Recently, I was asked by my friend Joevel to write about my experiences in the Republic of Singapore, where I had the opportunity to visit in 2016 and in 2019. Upon her beckoning and mention of the subject, I quickly grabbed the opportunity to do so.
There, I recounted briefly what I found most striking about its national character and also what is most enjoyable about their Little Red Dot tucked in so nicely in a strategic corner of Asia. I wrote it in time for their 55th National Day on the 9th of August.
For many Singaporeans today, the 9th of August is a day of pride, glory, and unfettered national celebration to commemorate their separation from the Federation of Malaysia in 1965, which they had joined less than two years prior.
Today, it is seen as a commemoration of their resilience and fantastic progress in the face of adversity while developing securely close to two countries with rabid communist insurgencies.
But for one man, the 9th represented a massive failure on his part to deliver.
Founding Prime Minister Lee Kuan Yew, upon hearing the news of his country’s separation from Malaysia, lamented “Every time we look back on this moment when we signed this agreement which severed Singapore from Malaysia, it will be a moment of anguish. For me, it is a moment of anguish because all my life…. you see, the whole of my adult life…. I have believed in Merger and the unity of these two territories. You know, it’s a people, connected by geography, economics, and ties of kinship.”
Mr. Lee Kuan Yew was initially upset by this abrupt severing of ties. After a difficult interview on that fateful day, he retreated into seclusion until the next Parliament sitting come December of that year. It was only the beginning of something great – the Singapore Story, which every nation in the world can learn a little something from. I am writing about my own experiences with it, my own, little Singapore Story.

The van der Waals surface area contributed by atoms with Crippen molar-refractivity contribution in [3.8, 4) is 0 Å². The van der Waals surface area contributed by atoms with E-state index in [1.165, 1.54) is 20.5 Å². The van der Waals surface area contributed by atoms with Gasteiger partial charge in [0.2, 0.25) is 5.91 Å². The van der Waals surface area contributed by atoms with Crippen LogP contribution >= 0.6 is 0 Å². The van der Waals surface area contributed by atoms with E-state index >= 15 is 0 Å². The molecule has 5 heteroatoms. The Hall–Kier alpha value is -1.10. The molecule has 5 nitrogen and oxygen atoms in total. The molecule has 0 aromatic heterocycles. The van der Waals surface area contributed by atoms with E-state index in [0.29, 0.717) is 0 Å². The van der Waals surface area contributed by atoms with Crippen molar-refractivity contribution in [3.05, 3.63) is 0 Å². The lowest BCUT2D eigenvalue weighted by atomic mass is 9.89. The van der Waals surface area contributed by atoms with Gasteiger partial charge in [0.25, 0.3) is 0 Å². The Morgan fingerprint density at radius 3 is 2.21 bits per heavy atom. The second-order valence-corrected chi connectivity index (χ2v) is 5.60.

Touching down at Changi Airport on the first day of April in 2016 and on its last day, the 30th, in 2019 has always been a surreal experience. It is like a time leap into the future, one where efficiency and best practices are recognized and implemented across every aspect of life, including systems design, architecture, and technological innovation.
Upon disembarking, the immigration processes and their personnel are helpful, kind, and make use of computers and connections to log in your arrival in the city-state. Jewel Changi, a glittering, new mall built adjacent to their airports bearing numerous shops, an indoor park, and the world’s largest indoor waterfall boasts these three telling characteristics.
What a joy for me to have visited it first hand, gazing at its wonder and shopping, too, at the first Pokémon Center outside Japan.
Visiting the Republic of Singapore without a doubt should feature primarily a look into its past, its present, and its future, with a deep focus on its institutional and cultural composition as the tiniest nation-state in terms of land area in South East Asia.
Visitors may place the National Gallery, its National Museum, its Parliament, and the rarely-open Istana or its Presidential Palace and executive compound on top of a list of places to visit.
My own experiences there allowed me a look into the vibrant and compelling narrative of how inclusive but strong institution-building permitted the nurturing of its human capital and its urban contours.
A visit to the National Gallery, the Asian Civilisations Museum, and the National Museum tell the tale of a rugged, and tiny polity which, being strategically located close to a major trading route, was permitted to have its potential unleashed by a series of economically-centered and pragmatic policies by a government structured after the United Kingdom’s Westminster parliamentary system.
Their museums, also remaining the abode of tasteful art and style from across Southeast Asia, tell the tale of oppression, liberation, and inclusion into a racially-harmonious and cohesive Asian society, founded on a unique blend of communitarianism and individual responsibility.